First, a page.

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About acey195

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  • Birthday 01/10/1991

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  • Website URL http://www.twandegraaf.nl/

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  • Name Twan
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  1. cool idea! About your work.. if it is the same type of stuff as what you would normally do with Houdini, you could code inside Houdini of course VEX, Python, OpenCl, take your pick!
  2. You can actually save your visualizer settings as default and from H15 (or H14 even) on you have the options to save both scene and global based visualizers. edit: Ooh, got ninja'd with the launch event, pretty neat!
  3. Python and VEX go a long way :P. but basically everything in Houdini is datamanagement if you bring it to its lowest level.
  4. Well I guess, its also the usage of Houdini as a pipeline tool, managing data, rather than outputting pure visuals. And yeah outputting stuff in a way that is compliant with other existing technology, which sometimes means you are more limited in how you solve a problem, exporting rigs from Houdini directly into game engines sounds pretty challenging for example, but some animations baked into bones or vertices are more likely to work. Also personally I almost never even touch DOPs . Though others do use it for baked destruction, cloth and water in games.
  5. Haha, well yeah but I don't think the general (gaming-consumer) public will be really watching that talk though. Whereas some people will watch first hand videos on game technology, if they end up on Youtube or something somehow. So I think you are safe from Sesi in that regard :P.
  6. I think you maybe shouldn't put the $SLICE inside the ``, as it is a local var and will evaluate to a string already I think. It does when you start your file path with $HIP for instance
  7. yeah I know there are still alternatives, but they get more and more forced I mean if you would use that term to me, I would only get that you were referring to procedural the 3rd sentence into our conversation. others would be "systemic" or "based on rules" but it kind of saddens me we have to kind of skirt that, but I guess we shouldn't really go too much off topic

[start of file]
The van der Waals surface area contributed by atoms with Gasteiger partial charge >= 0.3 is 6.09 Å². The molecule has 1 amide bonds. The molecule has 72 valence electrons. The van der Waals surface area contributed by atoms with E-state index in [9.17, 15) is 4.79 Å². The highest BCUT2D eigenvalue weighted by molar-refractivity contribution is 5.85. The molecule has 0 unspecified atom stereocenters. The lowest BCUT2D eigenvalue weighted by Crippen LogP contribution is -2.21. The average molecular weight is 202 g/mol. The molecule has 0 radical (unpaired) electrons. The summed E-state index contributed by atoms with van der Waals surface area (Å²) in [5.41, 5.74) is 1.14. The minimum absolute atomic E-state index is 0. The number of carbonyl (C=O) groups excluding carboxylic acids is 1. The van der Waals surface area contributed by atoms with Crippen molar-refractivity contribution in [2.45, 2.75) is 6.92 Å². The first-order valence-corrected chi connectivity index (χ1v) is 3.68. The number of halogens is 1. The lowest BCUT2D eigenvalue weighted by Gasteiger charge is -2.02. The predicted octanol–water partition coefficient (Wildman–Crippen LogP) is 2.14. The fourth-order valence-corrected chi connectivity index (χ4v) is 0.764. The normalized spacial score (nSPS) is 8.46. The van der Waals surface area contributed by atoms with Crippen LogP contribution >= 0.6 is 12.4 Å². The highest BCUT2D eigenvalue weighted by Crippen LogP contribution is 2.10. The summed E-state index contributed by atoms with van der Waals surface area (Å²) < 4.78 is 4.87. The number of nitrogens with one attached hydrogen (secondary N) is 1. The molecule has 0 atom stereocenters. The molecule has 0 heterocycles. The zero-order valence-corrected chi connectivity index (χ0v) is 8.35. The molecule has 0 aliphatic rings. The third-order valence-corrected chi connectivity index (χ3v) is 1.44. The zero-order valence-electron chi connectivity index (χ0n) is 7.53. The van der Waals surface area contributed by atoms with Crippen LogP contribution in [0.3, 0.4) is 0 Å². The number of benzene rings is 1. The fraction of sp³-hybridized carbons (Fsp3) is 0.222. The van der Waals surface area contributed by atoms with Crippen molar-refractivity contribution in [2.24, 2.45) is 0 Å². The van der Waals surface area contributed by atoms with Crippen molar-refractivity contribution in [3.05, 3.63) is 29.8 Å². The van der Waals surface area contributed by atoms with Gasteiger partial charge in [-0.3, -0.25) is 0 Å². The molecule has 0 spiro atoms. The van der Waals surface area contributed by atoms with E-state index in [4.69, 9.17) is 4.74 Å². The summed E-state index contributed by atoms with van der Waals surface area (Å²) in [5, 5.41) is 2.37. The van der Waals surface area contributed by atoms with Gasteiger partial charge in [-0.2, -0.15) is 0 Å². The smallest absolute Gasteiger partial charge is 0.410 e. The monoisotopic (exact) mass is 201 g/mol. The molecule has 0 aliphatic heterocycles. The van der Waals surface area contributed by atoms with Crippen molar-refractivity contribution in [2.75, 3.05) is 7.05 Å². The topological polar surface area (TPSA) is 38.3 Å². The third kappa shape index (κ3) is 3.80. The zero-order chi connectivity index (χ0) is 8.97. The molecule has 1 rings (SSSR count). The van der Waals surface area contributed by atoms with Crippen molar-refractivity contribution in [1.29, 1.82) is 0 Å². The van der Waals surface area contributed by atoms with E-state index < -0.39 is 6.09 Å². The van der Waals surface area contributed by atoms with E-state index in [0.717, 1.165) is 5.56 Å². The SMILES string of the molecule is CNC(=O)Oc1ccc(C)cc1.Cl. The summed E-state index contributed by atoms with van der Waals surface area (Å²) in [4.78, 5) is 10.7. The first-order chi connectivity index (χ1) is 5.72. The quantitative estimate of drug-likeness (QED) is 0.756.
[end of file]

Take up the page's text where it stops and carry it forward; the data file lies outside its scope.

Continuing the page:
8. Yeah I do understand that I suppose, I guess you can just swap out "Houdini", with "The procedural solution we used" every time in the presentation, but that does become quite tiring after a while possibly :P. On the other hand, there now also exists some uncertainty with game marketing, because of what happened with some indy-game procedural tech recently, so they want to avoid using the term procedural altogether too... So where do you go from there? Use algorithmic as a term? Possibly, but that is also already pretty close to a company name. So that leaves your options pretty limited if you want go into any kind of detail.
  9. Cool stuff man! Awesome to see more game devs doing GDC talks (partly) on Houdini this year
  10. a way to group it with less nodes and without splitting it after the polycap is by grouping by range: so tube1 -> polycap_AddsMoreFaces -> Group_by_range: in the group by range, make the range: nprims("../tube") to $N it basically uses the heuristic that the primitive numbers of the polyCap always go after the input geometry.
  11. this is just single floating point accuracy, which is generally accepted to be 6 digits I think. even though Houdini floats are really 32 bit by default (in wrangles), which can represent more digits accurately, I guess its just the same baseline that is chosen.
  12. you can try adding an "up" vector attribute facing towards or away from the camera angle (90 degrees from the normal direction)
  13. vex

    well that is basically what (one of) petz's method(s) was doing, but the more often you have to search the array, the slower it will be. In my method, I do prevent putting the processed point itself in the array, but that's it.
  14. vex

    I found another vex method, about 10-15% faster than geo2/attribwrangle4 in your file: int collect[], prims[], points[], i, collectSort[], collectFin[]; prims = pointprims(0, @ptnum); foreach(int prim; prims) { points = primpoints(0, prim); for( i = 0; i < len(points); i++) { if(points[i] != @ptnum) append(collect, points[i]); } } collectSort = argsort(collect); for(i = 0; i< len(collect) ; i++) { if(i == 0 || collect[ collectSort[i]] != collect[ collectSort[i-1]]) append(collectFin, collect[ collectSort[i] ]); } i[]@collect = collectFin; it does output the array in a slightly different order though, and I'm not sure if it will work the same way with a string array, but its an idea
  15. If you have shape that is not aligned with the XZ plane, you could use the custom up vector, but then it does become important in which direction the curve is drawn. Or maybe I just put the cross product arguments in the wrong order. About the difference with the polyextrude... I have no idea